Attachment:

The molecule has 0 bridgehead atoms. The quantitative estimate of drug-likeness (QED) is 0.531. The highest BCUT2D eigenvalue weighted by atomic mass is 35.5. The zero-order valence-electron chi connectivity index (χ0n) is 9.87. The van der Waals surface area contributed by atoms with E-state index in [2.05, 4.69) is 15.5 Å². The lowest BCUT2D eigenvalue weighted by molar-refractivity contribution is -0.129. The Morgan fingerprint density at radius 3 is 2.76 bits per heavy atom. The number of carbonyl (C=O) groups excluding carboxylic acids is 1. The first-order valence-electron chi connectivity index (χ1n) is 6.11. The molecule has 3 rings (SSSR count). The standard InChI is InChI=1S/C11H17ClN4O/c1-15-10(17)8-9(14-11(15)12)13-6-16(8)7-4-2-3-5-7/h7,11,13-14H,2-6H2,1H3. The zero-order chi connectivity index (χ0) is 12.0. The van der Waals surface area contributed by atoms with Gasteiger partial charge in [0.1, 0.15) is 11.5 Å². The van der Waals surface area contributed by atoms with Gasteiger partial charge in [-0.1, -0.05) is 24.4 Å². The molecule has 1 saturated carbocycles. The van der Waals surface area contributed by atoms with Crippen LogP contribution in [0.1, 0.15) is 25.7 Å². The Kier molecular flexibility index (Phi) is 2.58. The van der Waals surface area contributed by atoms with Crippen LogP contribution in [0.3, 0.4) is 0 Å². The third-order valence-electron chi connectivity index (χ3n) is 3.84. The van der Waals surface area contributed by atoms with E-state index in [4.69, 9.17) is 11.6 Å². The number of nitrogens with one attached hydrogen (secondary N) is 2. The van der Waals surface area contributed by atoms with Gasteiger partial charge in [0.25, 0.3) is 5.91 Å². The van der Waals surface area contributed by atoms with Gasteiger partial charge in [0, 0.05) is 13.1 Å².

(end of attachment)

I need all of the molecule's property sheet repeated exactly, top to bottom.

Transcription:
The molecule has 0 bridgehead atoms. The quantitative estimate of drug-likeness (QED) is 0.531. The highest BCUT2D eigenvalue weighted by atomic mass is 35.5. The zero-order valence-electron chi connectivity index (χ0n) is 9.87. The van der Waals surface area contributed by atoms with E-state index in [2.05, 4.69) is 15.5 Å². The lowest BCUT2D eigenvalue weighted by molar-refractivity contribution is -0.129. The Morgan fingerprint density at radius 3 is 2.76 bits per heavy atom. The number of carbonyl (C=O) groups excluding carboxylic acids is 1. The first-order valence-electron chi connectivity index (χ1n) is 6.11. The molecule has 3 rings (SSSR count). The standard InChI is InChI=1S/C11H17ClN4O/c1-15-10(17)8-9(14-11(15)12)13-6-16(8)7-4-2-3-5-7/h7,11,13-14H,2-6H2,1H3. The zero-order chi connectivity index (χ0) is 12.0. The van der Waals surface area contributed by atoms with Gasteiger partial charge in [0.1, 0.15) is 11.5 Å². The van der Waals surface area contributed by atoms with Gasteiger partial charge in [-0.1, -0.05) is 24.4 Å². The molecule has 1 saturated carbocycles. The van der Waals surface area contributed by atoms with Crippen LogP contribution in [0.1, 0.15) is 25.7 Å². The Kier molecular flexibility index (Phi) is 2.58. The van der Waals surface area contributed by atoms with Crippen LogP contribution in [0.3, 0.4) is 0 Å². The third-order valence-electron chi connectivity index (χ3n) is 3.84. The van der Waals surface area contributed by atoms with E-state index in [4.69, 9.17) is 11.6 Å². The number of nitrogens with one attached hydrogen (secondary N) is 2. The van der Waals surface area contributed by atoms with Gasteiger partial charge in [0.25, 0.3) is 5.91 Å². The van der Waals surface area contributed by atoms with Gasteiger partial charge in [0, 0.05) is 13.1 Å².